Designing Active-Active and Disaster Recovery Data Centers

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This webinar covers typical design scenarios encountered when building a disaster recovery data center or deploying multiple data centers in an active-active configuration.

Designing Active-Active and Disaster Recovery Data Centers

13:57 Introduction

In the fist section of this webinar we'll try to figure out why we'd want to migrate application workload between data centers, and define a few useful terms like RTO, RPO, MTTR and MTTI.

Introduction and Definitions 13:57 2017-03-28

49:45 Free items Typical Challenges

There are four typical reasons why you'd want to migrate application servers between data centers: migration, disaster recovery or avoidance, and workload load balancing.

Disaster Recovery 6:50 2017-03-28
Disaster Avoidance 29:46 2019-10-12
Data Center Migration 2:47 2017-03-28
Load Balancing Across Data Centers and Cloudbursting 10:22 2017-03-28

28:17 Limitations and Considerations

A number of factors limit our ability to deploy servers across multiple data centers: latency, bandwidth limitations, and data gravity.

Latency 8:09 2017-03-28
Limited Bandwidth 10:55 2017-03-28
Storage considerations 9:13 2017-03-28

16:12 Typical Solutions

Well-designed active-active applications used "swimlanes" - a concept where multiple copies of an application stack reside in different locations.

Parallel Application Stacks (Swimlanes) 16:12 2017-03-28
Describing Fault Domains

A great introduction to fault domains, fault levels, cascading failures, and fault hierarchy.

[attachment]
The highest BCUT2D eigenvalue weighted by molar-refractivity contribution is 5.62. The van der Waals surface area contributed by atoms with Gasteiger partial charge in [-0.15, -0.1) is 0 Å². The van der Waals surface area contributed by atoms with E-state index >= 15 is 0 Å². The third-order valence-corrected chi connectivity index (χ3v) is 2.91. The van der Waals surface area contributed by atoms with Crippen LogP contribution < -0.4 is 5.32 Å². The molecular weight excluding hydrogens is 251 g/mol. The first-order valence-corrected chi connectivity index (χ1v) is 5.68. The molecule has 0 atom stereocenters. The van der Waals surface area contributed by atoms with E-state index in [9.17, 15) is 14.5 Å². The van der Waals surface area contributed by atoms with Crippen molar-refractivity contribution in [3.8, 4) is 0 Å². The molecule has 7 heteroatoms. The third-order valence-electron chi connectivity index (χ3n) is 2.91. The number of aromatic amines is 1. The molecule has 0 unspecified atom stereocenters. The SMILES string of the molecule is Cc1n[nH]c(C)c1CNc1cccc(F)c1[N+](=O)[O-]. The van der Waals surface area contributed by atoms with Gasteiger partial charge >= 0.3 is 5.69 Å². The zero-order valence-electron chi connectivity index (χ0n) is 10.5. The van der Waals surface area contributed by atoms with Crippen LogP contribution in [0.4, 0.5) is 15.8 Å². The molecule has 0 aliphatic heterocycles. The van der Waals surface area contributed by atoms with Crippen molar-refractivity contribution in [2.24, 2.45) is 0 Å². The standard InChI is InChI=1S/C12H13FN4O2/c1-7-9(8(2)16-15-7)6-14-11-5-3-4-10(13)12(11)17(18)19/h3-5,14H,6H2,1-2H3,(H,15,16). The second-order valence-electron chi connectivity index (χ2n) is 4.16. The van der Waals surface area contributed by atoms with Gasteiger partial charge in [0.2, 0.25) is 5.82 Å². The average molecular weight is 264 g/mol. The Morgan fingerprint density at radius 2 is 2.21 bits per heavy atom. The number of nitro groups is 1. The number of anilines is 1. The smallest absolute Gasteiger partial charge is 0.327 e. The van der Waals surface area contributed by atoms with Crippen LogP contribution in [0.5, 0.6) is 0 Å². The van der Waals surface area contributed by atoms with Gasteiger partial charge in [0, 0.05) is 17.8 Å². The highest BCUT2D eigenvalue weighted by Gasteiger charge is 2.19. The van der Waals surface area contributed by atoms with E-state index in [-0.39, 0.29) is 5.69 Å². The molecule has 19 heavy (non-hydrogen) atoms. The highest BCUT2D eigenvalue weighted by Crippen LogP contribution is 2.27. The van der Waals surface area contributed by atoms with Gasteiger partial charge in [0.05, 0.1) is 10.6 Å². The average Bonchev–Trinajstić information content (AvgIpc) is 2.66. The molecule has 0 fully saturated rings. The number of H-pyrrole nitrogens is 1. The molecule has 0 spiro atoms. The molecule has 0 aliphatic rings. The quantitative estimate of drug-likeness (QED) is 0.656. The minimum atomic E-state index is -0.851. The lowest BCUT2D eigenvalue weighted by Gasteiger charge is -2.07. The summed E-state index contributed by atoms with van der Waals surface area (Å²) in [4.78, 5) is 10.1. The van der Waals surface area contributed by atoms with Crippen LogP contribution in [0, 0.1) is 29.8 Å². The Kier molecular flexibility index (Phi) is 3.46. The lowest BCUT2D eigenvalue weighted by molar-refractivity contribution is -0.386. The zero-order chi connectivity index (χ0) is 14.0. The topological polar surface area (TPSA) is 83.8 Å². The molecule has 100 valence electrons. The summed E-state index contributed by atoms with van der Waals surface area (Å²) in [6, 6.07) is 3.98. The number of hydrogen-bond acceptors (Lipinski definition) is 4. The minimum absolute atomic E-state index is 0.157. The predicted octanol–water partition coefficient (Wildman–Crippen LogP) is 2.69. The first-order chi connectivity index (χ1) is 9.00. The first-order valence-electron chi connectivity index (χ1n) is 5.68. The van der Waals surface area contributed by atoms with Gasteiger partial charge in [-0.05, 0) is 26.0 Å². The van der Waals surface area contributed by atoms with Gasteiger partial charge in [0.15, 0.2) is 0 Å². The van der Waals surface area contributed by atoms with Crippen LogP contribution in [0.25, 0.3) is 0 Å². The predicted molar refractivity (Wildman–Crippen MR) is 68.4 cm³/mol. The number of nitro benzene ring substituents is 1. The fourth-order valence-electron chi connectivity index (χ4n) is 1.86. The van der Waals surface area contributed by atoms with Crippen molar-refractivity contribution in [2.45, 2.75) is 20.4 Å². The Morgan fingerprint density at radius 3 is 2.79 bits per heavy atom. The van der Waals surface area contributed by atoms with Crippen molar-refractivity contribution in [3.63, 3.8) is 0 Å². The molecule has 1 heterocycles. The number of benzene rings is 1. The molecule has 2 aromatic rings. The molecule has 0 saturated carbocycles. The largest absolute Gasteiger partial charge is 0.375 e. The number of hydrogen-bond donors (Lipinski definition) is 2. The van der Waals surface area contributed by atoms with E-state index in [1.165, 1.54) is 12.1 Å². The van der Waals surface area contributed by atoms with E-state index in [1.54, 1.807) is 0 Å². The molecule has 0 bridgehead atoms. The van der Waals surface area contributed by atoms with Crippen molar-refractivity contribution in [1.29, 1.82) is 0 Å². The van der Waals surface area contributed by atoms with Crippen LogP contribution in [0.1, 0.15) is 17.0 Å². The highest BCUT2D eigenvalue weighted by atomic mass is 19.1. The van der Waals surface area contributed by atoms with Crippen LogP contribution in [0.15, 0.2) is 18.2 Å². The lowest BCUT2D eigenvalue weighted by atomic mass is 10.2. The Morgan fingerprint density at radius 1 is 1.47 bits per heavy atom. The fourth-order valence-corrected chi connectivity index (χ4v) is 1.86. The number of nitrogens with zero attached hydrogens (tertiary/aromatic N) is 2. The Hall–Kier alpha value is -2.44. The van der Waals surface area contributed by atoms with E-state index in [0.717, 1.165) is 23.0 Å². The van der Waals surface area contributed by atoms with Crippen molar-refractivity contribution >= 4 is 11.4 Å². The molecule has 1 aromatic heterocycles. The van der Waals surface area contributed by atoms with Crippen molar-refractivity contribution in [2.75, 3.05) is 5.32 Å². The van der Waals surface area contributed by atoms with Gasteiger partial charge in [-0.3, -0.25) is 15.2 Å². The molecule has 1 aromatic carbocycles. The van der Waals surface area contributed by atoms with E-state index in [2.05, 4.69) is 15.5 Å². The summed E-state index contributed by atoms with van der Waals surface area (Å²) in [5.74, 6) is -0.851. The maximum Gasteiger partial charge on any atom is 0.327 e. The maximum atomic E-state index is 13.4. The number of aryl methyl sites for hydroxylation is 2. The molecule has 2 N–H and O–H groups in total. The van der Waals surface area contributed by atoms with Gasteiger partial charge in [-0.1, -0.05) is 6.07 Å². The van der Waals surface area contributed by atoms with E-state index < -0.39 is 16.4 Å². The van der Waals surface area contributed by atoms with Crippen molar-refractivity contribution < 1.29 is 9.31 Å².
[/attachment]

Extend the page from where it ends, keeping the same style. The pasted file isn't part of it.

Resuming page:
31:34 Free items Long-Distance VM Mobility Challenges

Instead of redesigning applications to make them work across multiple data centers, enterprise environments typically try to solve the challenges within the infrastructure, sometimes even moving running servers between data centers. This section describes most obvious drawbacks of that idea.

Inter-DC vMotion Bandwidth 6:04 2017-05-02
Large Layer-2 Domains 9:27 2017-05-02
Ingress and Egress Traffic Flows 16:03 2017-05-02

42:37 Summary & Questions

Time for a wrap-up. We'll discuss the right way of doing things, surviving infrastructure failures, and typical real-life designs.

Surviving the Failures 15:37 2017-05-02
The Right Way of Doing Things 10:12 2017-05-02
Typical Real-Life Designs 9:05 2017-05-02
Summary and Questions 7:43 2017-05-02

Slide Deck

Designing Active-Active and Disaster Recovery Data Centers 11M 2015-11-07

Additional Resources

The blog posts, articles, and books collected in this section might help you get a broader perspective on high-availability application architectures.

Application Design and Operations

Scalability Rules: Principles for Scaling Web Sites (2nd Edition)

A must-read book for anyone interested in robust high-availability application design.

Systems Design for Advanced Beginners
Site Reliability Engineering: How Google Runs Production Systems
More Site Reliability Engineering (SRE) resources

High Availability Architectures

Disaster Recovery in AWS: Strategies
Disaster Recovery in AWS: Architecture and Patterns
Disaster Recovery in AWS: Backup and Restore

Load Balancing and Service Discovery

Load balancing in Google network
Building a billion user load balancer (Facebook)
Ananta: Cloud Scale Load Balancing (Microsoft Azure)
GitHub Load Balancer
A quick intro to Consul
DNS-based Load Balancing with NSONE (podcast)

Redundancy and Resiliency

Redundant network designs usually use 1+1 redundancy. Applications (at least the database layer) are usually no better. However, 1+1 redundancy might not be good enough, and too much redundancy might decrease the overall availability.

1+1 Redundancy Just Isn’t Good Enough
Gray failures: the Achilles’ heel of cloud-scale systems
Why Shared Mutable State Is the Root of All Evil

Testing Resilient Application Stacks

Resilience Engineering: Learning to Embrace Failure
The Netflix Simian Army
Simian Army source code on GitHub
Testing in Production: Yes, You Can
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